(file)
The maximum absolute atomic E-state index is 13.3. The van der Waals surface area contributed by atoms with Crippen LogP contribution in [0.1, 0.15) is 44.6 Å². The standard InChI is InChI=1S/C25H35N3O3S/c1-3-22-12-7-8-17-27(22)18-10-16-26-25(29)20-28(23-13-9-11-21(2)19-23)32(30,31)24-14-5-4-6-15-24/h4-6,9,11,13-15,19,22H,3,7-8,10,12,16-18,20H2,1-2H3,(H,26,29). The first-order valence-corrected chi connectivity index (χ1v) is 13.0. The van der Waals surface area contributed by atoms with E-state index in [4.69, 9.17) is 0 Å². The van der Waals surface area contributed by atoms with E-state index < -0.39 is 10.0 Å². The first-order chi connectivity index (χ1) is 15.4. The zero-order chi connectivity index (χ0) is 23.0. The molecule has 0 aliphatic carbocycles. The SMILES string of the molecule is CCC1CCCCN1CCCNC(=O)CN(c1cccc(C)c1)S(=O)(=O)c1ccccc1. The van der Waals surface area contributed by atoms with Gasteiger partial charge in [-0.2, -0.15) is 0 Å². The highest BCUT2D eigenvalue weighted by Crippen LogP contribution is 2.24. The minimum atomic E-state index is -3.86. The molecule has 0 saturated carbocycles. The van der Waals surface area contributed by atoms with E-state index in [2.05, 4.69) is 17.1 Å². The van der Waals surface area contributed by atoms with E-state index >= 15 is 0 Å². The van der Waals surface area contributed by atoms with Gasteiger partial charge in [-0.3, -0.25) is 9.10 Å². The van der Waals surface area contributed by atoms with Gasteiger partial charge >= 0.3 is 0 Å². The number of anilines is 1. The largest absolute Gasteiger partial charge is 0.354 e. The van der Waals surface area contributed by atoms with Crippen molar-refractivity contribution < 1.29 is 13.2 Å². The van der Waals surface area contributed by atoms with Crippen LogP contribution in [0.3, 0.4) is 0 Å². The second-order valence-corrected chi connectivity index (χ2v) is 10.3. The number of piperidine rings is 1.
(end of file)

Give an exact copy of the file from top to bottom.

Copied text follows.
The maximum absolute atomic E-state index is 13.3. The van der Waals surface area contributed by atoms with Crippen LogP contribution in [0.1, 0.15) is 44.6 Å². The standard InChI is InChI=1S/C25H35N3O3S/c1-3-22-12-7-8-17-27(22)18-10-16-26-25(29)20-28(23-13-9-11-21(2)19-23)32(30,31)24-14-5-4-6-15-24/h4-6,9,11,13-15,19,22H,3,7-8,10,12,16-18,20H2,1-2H3,(H,26,29). The first-order valence-corrected chi connectivity index (χ1v) is 13.0. The van der Waals surface area contributed by atoms with E-state index in [4.69, 9.17) is 0 Å². The van der Waals surface area contributed by atoms with E-state index < -0.39 is 10.0 Å². The first-order chi connectivity index (χ1) is 15.4. The zero-order chi connectivity index (χ0) is 23.0. The molecule has 0 aliphatic carbocycles. The SMILES string of the molecule is CCC1CCCCN1CCCNC(=O)CN(c1cccc(C)c1)S(=O)(=O)c1ccccc1. The van der Waals surface area contributed by atoms with Gasteiger partial charge in [-0.2, -0.15) is 0 Å². The highest BCUT2D eigenvalue weighted by Crippen LogP contribution is 2.24. The minimum atomic E-state index is -3.86. The molecule has 0 saturated carbocycles. The van der Waals surface area contributed by atoms with E-state index in [2.05, 4.69) is 17.1 Å². The van der Waals surface area contributed by atoms with E-state index >= 15 is 0 Å². The van der Waals surface area contributed by atoms with Gasteiger partial charge in [-0.3, -0.25) is 9.10 Å². The van der Waals surface area contributed by atoms with Gasteiger partial charge >= 0.3 is 0 Å². The number of anilines is 1. The largest absolute Gasteiger partial charge is 0.354 e. The van der Waals surface area contributed by atoms with Crippen molar-refractivity contribution < 1.29 is 13.2 Å². The van der Waals surface area contributed by atoms with Crippen LogP contribution in [0.3, 0.4) is 0 Å². The second-order valence-corrected chi connectivity index (χ2v) is 10.3. The number of piperidine rings is 1.